Clerc Center and Boston Children’s Hospital announce collaboration
The Clerc Center is pleased to collaborate with Boston Children's Hospital (BCH) on two projects. The first is the development of a Web-based product to support early language acquisition in deaf and hard of hearing children and the second is to update guidelines on programming and placement options for students with cochlear implants.
"From the Clerc Center's perspective, we want to emphasize in our collaborative partnerships that we value the whole child and do not view children through a disability lens," said Clerc Center project manager Dr. Mary Ann Kinsella-Meier. "We have found through experience that once a professional starts to focus on what the child is doing and can do, it changes the dynamic. Both professionals and parents start to take a more positive, holistic approach with the child."
Project One: Web-based product on early language acquisition
The Clerc Center will work with Dr. Terrell Clark, director of the Deaf and Hard of Hearing Program at BCH, on developing a Web-based product for early intervention providers, educators of deaf children, early childhood specialists and allied professionals, and parents and other caregivers.
"This exciting collaboration will help us expand distribution of information that is crucial for promoting early language acquisition among young children who are deaf or hard of hearing. We recognize that through posting high quality, on-line products, our information sharing will expand considerably beyond our traditional, clinical and regional contacts," said Dr. Clark.
This product is expected to release in 2013 on both the Clerc Center and BCH websites and will be supplemented by downloadable materials that are searchable. For maximum accessibility, this product will be available in both American Sign Language and spoken English, and closed captions will be offered.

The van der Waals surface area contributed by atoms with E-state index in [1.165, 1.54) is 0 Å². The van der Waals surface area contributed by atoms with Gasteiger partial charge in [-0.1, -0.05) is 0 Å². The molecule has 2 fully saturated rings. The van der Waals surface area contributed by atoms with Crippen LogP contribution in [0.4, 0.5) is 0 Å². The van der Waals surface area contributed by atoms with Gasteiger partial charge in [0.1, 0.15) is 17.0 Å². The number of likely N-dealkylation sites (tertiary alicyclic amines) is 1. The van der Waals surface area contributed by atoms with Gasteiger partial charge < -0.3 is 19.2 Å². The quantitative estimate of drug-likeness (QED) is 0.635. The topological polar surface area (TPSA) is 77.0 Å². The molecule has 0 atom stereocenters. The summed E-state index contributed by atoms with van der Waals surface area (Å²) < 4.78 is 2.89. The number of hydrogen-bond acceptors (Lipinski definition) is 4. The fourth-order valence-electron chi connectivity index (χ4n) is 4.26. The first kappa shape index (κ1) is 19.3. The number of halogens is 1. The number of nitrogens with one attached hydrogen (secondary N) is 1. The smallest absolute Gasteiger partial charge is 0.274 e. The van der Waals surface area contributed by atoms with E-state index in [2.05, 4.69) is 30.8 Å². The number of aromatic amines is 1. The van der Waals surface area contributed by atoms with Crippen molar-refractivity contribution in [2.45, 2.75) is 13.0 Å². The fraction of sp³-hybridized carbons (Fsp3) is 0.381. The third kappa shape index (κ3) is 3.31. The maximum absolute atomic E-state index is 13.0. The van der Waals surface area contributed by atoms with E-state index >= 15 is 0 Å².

Project Two: Guidelines for programming and placement options for children with cochlear implants
A multidisciplinary group of professionals will convene to update Children with Cochlear Implants Who Sign: Guidelines for Transitioning to Oral Education or a Mainstream Setting, a document drafted 10 years ago that considered only factors in transitioning towards oral/aural methods of language access. The revised guidelines will also consider factors for transitioning to a signing or visually supportive communication approach.
"The guidelines are not an assessment tool," said Kinsella-Meir. "They are more designed for how to get professionals and parents together to discuss how a child accesses classroom education." The aim is to create a set of guidelines that will assure full linguistic access for students with cochlear implants.
Expected to be available in early 2013, the guidelines will serve a wide range of students, school administrators, educational professionals, and families and will be available for free in print as well on both the Clerc Center and Boston Children's Hospital websites.
For Clerc Center updates, subscribe for free to News and Notables